City Of Chicago Reaches $10 Mln Settlement With Uber Eats, Postmates

The City of Chicago has reached a $10 million settlement with Uber Technologies Inc. (UBER) stemming from the city's investigation that Uber Eats and Postmates listed restaurants on their platforms without the consent of the restaurants.

The City of Chicago Monday said that UberEats' and Postmates' practices of listing Chicago restaurants on their platforms without the restaurants' consent was in violation of the City's emergency fee cap ordinance, and other advertising-related conduct.

"Today's settlement reflects the City's commitment to creating a fair and honest marketplace that protects both consumers and businesses from unlawful conduct," said Mayor Lightfoot. "Chicago's restaurant owners and workers work diligently to build their reputations and serve our residents and visitors. That's why our hospitality industry is so critical to our economy, and it only works when there is transparency and fair pricing. There is no room for deceptive and unfair practices."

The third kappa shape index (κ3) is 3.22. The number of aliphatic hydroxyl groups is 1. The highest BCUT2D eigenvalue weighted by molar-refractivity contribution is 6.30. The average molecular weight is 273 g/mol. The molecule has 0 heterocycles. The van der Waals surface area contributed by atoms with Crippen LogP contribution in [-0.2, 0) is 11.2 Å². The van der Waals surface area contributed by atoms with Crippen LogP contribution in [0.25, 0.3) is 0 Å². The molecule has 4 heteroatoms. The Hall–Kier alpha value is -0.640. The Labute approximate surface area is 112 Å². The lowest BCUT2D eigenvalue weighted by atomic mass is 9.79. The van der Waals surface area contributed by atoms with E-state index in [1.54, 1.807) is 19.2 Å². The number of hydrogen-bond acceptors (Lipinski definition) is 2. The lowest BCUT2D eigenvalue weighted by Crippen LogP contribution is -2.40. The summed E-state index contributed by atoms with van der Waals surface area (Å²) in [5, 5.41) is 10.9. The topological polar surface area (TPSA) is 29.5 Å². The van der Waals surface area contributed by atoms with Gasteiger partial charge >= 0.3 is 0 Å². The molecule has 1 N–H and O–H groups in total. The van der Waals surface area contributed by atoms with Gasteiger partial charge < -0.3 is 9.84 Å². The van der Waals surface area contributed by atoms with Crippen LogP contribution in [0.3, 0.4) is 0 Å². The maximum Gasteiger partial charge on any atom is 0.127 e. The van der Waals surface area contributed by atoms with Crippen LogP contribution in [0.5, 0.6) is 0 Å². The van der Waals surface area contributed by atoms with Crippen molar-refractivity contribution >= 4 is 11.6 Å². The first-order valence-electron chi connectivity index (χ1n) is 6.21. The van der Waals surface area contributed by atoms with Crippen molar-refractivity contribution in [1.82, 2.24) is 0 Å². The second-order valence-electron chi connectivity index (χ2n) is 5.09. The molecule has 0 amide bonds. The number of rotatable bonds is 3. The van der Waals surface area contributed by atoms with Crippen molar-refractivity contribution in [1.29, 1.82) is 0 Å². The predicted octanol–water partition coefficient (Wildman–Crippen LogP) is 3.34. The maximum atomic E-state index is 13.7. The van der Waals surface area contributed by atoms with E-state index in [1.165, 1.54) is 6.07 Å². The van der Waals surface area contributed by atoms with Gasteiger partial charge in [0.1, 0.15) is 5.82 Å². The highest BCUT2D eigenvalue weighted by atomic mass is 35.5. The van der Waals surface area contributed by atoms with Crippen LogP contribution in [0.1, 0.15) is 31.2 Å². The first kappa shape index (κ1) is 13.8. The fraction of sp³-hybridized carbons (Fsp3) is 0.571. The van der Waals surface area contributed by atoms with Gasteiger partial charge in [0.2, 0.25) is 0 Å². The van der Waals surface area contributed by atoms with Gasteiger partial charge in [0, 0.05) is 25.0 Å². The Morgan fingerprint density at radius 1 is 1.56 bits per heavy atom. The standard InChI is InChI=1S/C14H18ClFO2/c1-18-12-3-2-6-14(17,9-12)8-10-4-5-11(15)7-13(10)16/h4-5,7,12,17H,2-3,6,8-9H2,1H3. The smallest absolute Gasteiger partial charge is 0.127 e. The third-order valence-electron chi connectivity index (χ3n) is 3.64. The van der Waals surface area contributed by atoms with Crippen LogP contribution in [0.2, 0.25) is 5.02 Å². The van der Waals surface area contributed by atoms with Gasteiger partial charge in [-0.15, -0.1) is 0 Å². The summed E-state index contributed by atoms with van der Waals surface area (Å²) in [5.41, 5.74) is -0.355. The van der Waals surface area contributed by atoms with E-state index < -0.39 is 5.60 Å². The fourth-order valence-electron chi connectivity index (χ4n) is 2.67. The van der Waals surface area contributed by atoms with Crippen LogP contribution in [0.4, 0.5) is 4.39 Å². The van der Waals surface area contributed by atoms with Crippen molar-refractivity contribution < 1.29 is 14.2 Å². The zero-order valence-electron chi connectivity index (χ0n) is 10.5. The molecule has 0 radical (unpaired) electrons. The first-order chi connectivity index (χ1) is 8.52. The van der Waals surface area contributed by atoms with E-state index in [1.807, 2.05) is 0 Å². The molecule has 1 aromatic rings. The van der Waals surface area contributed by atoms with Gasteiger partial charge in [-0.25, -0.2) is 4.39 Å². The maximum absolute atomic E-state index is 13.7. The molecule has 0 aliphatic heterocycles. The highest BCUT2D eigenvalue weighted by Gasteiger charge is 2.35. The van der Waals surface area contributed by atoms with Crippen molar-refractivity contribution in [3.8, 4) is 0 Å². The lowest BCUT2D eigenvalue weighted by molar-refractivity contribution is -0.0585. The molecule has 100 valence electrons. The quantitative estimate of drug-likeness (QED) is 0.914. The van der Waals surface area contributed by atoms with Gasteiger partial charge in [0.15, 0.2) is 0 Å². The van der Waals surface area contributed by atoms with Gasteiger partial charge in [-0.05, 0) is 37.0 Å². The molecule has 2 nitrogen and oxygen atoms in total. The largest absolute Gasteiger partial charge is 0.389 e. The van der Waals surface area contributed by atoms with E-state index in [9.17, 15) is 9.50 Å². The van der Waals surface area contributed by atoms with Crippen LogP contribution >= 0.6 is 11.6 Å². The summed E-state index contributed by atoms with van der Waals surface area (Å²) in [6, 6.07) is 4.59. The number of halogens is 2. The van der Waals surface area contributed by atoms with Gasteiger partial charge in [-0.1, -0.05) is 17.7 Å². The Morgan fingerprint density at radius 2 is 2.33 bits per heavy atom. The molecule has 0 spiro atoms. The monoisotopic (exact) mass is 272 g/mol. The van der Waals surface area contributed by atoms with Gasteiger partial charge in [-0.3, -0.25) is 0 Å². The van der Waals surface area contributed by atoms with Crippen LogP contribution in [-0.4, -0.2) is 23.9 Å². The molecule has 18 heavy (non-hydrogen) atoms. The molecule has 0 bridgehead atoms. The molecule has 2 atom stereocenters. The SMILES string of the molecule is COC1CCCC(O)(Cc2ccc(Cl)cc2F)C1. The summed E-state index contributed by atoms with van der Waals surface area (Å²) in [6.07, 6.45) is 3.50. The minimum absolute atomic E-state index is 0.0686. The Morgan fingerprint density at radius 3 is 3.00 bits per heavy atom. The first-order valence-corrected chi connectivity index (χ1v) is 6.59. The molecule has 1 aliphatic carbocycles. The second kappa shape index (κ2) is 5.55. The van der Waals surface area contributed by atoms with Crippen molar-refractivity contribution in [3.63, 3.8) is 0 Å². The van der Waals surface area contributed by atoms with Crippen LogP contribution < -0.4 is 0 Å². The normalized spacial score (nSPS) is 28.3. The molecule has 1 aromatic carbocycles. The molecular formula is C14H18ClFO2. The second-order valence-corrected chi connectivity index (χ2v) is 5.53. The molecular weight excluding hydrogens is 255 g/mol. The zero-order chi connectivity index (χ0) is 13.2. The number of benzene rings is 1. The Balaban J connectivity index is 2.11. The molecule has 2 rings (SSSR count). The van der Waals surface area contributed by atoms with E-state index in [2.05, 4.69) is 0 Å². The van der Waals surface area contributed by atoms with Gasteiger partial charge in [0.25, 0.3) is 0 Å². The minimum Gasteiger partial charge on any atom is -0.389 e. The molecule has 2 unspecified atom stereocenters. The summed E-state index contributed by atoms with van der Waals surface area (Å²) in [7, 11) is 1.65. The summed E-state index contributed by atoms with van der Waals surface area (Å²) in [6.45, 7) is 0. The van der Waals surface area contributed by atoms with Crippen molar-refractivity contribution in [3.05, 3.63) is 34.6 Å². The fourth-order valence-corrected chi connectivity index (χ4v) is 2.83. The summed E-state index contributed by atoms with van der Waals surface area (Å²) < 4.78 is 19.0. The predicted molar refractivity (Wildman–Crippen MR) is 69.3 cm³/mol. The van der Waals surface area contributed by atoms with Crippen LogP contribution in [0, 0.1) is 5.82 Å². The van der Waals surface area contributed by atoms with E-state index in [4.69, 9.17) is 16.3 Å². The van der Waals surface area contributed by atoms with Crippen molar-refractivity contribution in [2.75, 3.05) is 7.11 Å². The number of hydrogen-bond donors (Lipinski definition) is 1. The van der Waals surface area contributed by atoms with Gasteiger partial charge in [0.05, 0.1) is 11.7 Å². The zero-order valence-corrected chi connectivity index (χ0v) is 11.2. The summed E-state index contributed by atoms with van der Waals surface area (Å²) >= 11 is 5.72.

"We delivered on our commitment to protect consumers and businesses," said Kenneth J. Meyer, Commissioner, Chicago Department of Business Affairs and Consumer Protection. "The settlement is the result of the City acting swiftly and holding companies accountable for deceitful practices."

"We welcome any relief provided to the independent restaurants that struggled throughout the pandemic and continue to shoulder the rising costs of doing business," said Sam Toia, President and CEO, Illinois Restaurant Association. "No third party delivery company should be listing restaurants without their consent, and all third party companies should have been following the emergency cap imposed during the pandemic. Our restaurants will receive immediate benefit from this settlement."

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